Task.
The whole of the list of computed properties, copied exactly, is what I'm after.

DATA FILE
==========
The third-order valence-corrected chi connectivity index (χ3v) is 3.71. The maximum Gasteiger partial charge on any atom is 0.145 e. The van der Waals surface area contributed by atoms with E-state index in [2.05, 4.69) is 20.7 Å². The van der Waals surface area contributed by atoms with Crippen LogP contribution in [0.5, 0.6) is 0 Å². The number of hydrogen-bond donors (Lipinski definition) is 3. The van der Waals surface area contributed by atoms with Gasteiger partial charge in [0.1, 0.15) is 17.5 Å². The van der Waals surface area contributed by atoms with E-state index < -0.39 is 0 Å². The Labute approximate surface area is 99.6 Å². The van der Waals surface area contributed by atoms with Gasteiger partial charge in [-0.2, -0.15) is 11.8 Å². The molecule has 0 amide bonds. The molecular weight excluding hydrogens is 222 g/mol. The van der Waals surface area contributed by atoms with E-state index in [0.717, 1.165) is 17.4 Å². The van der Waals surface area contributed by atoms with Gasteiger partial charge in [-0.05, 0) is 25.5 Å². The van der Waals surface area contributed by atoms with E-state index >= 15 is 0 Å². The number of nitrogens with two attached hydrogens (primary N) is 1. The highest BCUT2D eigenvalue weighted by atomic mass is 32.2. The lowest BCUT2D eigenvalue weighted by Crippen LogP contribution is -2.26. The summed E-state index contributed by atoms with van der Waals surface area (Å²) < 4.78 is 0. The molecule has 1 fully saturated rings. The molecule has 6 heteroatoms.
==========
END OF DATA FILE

The third-order valence-corrected chi connectivity index (χ3v) is 3.71. The maximum Gasteiger partial charge on any atom is 0.145 e. The van der Waals surface area contributed by atoms with E-state index in [2.05, 4.69) is 20.7 Å². The van der Waals surface area contributed by atoms with Crippen LogP contribution in [0.5, 0.6) is 0 Å². The number of hydrogen-bond donors (Lipinski definition) is 3. The van der Waals surface area contributed by atoms with Gasteiger partial charge in [0.1, 0.15) is 17.5 Å². The van der Waals surface area contributed by atoms with E-state index < -0.39 is 0 Å². The Labute approximate surface area is 99.6 Å². The van der Waals surface area contributed by atoms with Gasteiger partial charge in [-0.2, -0.15) is 11.8 Å². The molecule has 0 amide bonds. The molecular weight excluding hydrogens is 222 g/mol. The van der Waals surface area contributed by atoms with E-state index in [0.717, 1.165) is 17.4 Å². The van der Waals surface area contributed by atoms with Gasteiger partial charge in [-0.05, 0) is 25.5 Å². The van der Waals surface area contributed by atoms with E-state index >= 15 is 0 Å². The number of nitrogens with two attached hydrogens (primary N) is 1. The highest BCUT2D eigenvalue weighted by atomic mass is 32.2. The lowest BCUT2D eigenvalue weighted by Crippen LogP contribution is -2.26. The summed E-state index contributed by atoms with van der Waals surface area (Å²) < 4.78 is 0. The molecule has 1 fully saturated rings. The molecule has 6 heteroatoms.